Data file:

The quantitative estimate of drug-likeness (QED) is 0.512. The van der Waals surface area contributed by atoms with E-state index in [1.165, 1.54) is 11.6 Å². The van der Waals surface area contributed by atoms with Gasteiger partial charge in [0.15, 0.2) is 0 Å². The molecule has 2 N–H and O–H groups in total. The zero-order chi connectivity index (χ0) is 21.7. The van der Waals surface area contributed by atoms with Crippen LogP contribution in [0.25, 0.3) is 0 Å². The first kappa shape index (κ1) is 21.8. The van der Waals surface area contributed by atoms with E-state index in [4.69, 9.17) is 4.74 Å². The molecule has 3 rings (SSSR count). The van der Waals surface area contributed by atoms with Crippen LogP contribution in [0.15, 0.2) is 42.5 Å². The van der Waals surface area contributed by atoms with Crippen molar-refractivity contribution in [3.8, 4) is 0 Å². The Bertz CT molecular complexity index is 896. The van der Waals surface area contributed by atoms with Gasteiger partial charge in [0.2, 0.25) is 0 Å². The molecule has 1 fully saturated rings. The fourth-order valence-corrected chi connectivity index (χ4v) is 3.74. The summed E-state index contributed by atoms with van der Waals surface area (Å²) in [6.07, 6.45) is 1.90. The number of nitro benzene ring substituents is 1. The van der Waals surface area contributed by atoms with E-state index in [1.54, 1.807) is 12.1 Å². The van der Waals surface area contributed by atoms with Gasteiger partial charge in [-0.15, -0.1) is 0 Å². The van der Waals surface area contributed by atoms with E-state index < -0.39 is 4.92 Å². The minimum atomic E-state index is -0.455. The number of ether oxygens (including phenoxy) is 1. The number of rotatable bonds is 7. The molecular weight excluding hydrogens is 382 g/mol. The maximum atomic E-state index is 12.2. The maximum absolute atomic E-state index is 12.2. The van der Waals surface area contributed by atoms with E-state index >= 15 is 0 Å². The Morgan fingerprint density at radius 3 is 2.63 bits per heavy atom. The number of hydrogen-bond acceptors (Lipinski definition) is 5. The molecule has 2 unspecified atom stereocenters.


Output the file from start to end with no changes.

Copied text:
The quantitative estimate of drug-likeness (QED) is 0.512. The van der Waals surface area contributed by atoms with E-state index in [1.165, 1.54) is 11.6 Å². The van der Waals surface area contributed by atoms with Gasteiger partial charge in [0.15, 0.2) is 0 Å². The molecule has 2 N–H and O–H groups in total. The zero-order chi connectivity index (χ0) is 21.7. The van der Waals surface area contributed by atoms with Crippen LogP contribution in [0.25, 0.3) is 0 Å². The first kappa shape index (κ1) is 21.8. The van der Waals surface area contributed by atoms with E-state index in [4.69, 9.17) is 4.74 Å². The molecule has 3 rings (SSSR count). The van der Waals surface area contributed by atoms with Crippen LogP contribution in [0.15, 0.2) is 42.5 Å². The van der Waals surface area contributed by atoms with Crippen molar-refractivity contribution in [3.8, 4) is 0 Å². The Bertz CT molecular complexity index is 896. The van der Waals surface area contributed by atoms with Gasteiger partial charge in [0.2, 0.25) is 0 Å². The molecule has 1 fully saturated rings. The fourth-order valence-corrected chi connectivity index (χ4v) is 3.74. The summed E-state index contributed by atoms with van der Waals surface area (Å²) in [6.07, 6.45) is 1.90. The number of nitro benzene ring substituents is 1. The van der Waals surface area contributed by atoms with E-state index in [1.54, 1.807) is 12.1 Å². The van der Waals surface area contributed by atoms with Gasteiger partial charge in [-0.15, -0.1) is 0 Å². The van der Waals surface area contributed by atoms with E-state index < -0.39 is 4.92 Å². The minimum atomic E-state index is -0.455. The number of ether oxygens (including phenoxy) is 1. The number of rotatable bonds is 7. The molecular weight excluding hydrogens is 382 g/mol. The maximum atomic E-state index is 12.2. The maximum absolute atomic E-state index is 12.2. The van der Waals surface area contributed by atoms with E-state index >= 15 is 0 Å². The Morgan fingerprint density at radius 3 is 2.63 bits per heavy atom. The number of hydrogen-bond acceptors (Lipinski definition) is 5. The molecule has 2 unspecified atom stereocenters.